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Thyroid Disease

There are approximately 30 million Americans affected by thyroid disease today. If you think you or a loved one may have this condition, you should learn about diagnosis, symptoms, and treatments.

The thyroid is a gland in the neck which controls your metabolism and the natural process of creating new proteins. It’s responsible for your skin integrity, menstrual cycles, calcium levels, your nervous system, heart, and cholesterol levels. It also controls brain development, your body temperature, respiration, metabolism, and fat production. The thyroid hormones keep the brain, heart, muscles, and other organs working properly.


Types of Thyroid Disease

Hyperthyroidism is when your thyroid works more than it should. It is most common in patients under the age of 50. It is marked by an enlarged thyroid gland, insomnia, a rapid heart rate, weight loss, increased appetite, and diarrhea. Symptoms you may experience include increased sweating, anxiety, oversensitivity to heat, dry thin skin, hair loss, trembling, fatigue, nervousness, and dry eyes.

Hypothyroidism is when your thyroid is working slower than it should. This type of thyroid disease is difficult to detect due to symptoms often being unspecific. Symptoms for Hypothyroidism include fatigue, lethargic, sensitivity to cold or heat, weight gain, inability to lose the weight, constipation, depression, anxiety, slow movement in speech and thoughts, itchy dry skin, scalp sores, brittle hair and nails, muscle aches, weakness and numbness of limbs.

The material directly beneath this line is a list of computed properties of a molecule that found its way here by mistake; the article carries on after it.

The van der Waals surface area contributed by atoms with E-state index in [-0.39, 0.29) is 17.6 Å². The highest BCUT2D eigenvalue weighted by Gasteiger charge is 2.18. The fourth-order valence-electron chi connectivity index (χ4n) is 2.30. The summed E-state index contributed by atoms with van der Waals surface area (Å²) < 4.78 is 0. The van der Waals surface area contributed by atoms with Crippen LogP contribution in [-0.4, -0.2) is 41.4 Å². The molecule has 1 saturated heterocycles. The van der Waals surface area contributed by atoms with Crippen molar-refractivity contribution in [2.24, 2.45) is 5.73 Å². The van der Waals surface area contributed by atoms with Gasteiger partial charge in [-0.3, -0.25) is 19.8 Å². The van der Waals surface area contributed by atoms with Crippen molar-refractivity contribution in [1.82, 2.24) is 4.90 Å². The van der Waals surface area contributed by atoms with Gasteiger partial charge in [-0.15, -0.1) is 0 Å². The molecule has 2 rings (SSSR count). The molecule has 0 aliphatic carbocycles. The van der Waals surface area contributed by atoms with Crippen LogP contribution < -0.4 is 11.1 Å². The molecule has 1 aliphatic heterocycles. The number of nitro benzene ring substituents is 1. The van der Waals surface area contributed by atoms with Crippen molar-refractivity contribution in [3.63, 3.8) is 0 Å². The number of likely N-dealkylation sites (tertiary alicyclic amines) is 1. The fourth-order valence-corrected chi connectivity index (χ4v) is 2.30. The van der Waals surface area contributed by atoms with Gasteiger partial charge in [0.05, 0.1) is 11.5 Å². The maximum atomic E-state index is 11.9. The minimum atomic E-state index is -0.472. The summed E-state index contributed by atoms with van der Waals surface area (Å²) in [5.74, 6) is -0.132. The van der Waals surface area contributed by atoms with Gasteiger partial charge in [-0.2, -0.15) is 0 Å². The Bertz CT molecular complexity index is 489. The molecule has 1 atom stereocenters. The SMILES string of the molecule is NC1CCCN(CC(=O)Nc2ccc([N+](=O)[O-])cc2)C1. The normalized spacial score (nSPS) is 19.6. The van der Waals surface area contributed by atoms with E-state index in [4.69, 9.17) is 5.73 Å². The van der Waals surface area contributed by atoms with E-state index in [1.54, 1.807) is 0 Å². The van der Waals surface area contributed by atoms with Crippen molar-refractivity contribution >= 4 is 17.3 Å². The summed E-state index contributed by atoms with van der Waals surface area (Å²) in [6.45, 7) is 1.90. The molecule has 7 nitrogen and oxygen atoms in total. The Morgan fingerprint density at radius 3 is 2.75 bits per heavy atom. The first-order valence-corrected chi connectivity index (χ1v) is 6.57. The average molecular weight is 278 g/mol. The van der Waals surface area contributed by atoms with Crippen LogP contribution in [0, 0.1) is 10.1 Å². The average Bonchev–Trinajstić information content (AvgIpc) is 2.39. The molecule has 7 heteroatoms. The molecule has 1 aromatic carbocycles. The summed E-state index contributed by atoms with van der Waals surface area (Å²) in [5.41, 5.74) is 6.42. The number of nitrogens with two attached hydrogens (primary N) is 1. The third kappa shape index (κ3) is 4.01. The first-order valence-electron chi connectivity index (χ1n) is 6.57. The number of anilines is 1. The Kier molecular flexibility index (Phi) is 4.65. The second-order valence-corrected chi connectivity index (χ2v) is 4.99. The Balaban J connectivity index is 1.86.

Hashimoto’s Disease, which is also known as Chronic Lymphocytic Thyroiditis. This is the most common type of thyroid disease in the United States, affecting about 14 million Americans. The disease occurs when the body’s immune system mistakenly attacks and slowly destroys the thyroid gland by reducing its ability to produce hormones. Symptoms for Hashimoto’s Disease are fatigue, depression, constipation, mild weight gain, dry skin, dry and thinning of hair, pale puffy face, heavy and irregular menstruation, intolerance of cold, enlarged thyroid or goiter.


 Thyroid Disease Diagnosis

The only way to know for sure if you have any type of thyroid disease is to have your physician perform a thyroid stimulating blood test that measures your thyroid hormone levels. This test will measure whether the gland is working properly. It is highly recommended to get tested if you are a senior over 60, have family with a history of thyroid disease, or believe you are suffering from any of the symptoms. Diagnosing seniors can be difficult due to  memory issues, constipation and weight gain symptoms as being part of the aging process. 


Causes & Treatment of Thyroid Diseases

There are several common causes that can be attributed to autoimmune disease, certain medications, thyroid surgery, or radiation therapy. Anyone can develop thyroid problems. Both hypo and hyperthyroidism can be treated with medicine or other approaches that can greatly improve your quality of life. Luckily, thyroid prescriptions can usually get your symptoms under control. However, it is important that family members and caregivers of senior loved ones keep abreast of new symptoms that may occur. Medications can often need to be changed or dosages increased or decreased.


Helping Seniors with Thyroid Disease

Caregivers should know the symptoms of thyroid disease. It is more common than diabetes or heart disease. It often goes underdiagnosed in seniors. The caregiver should carefully monitor and discuss thyroid symptoms and aging complaints with the elderly in their care. Professional caregivers are usually trained to take care of the medical concerns of their patients. If you are responsible for a senior that is taking thyroid medication, you need to see that the medication is taken at the same exact time every day.

If you have more questions regarding Thyroid Disease, please schedule an appointment with Dr. Pierre-Pierre at Hobe Sound Primary Care today.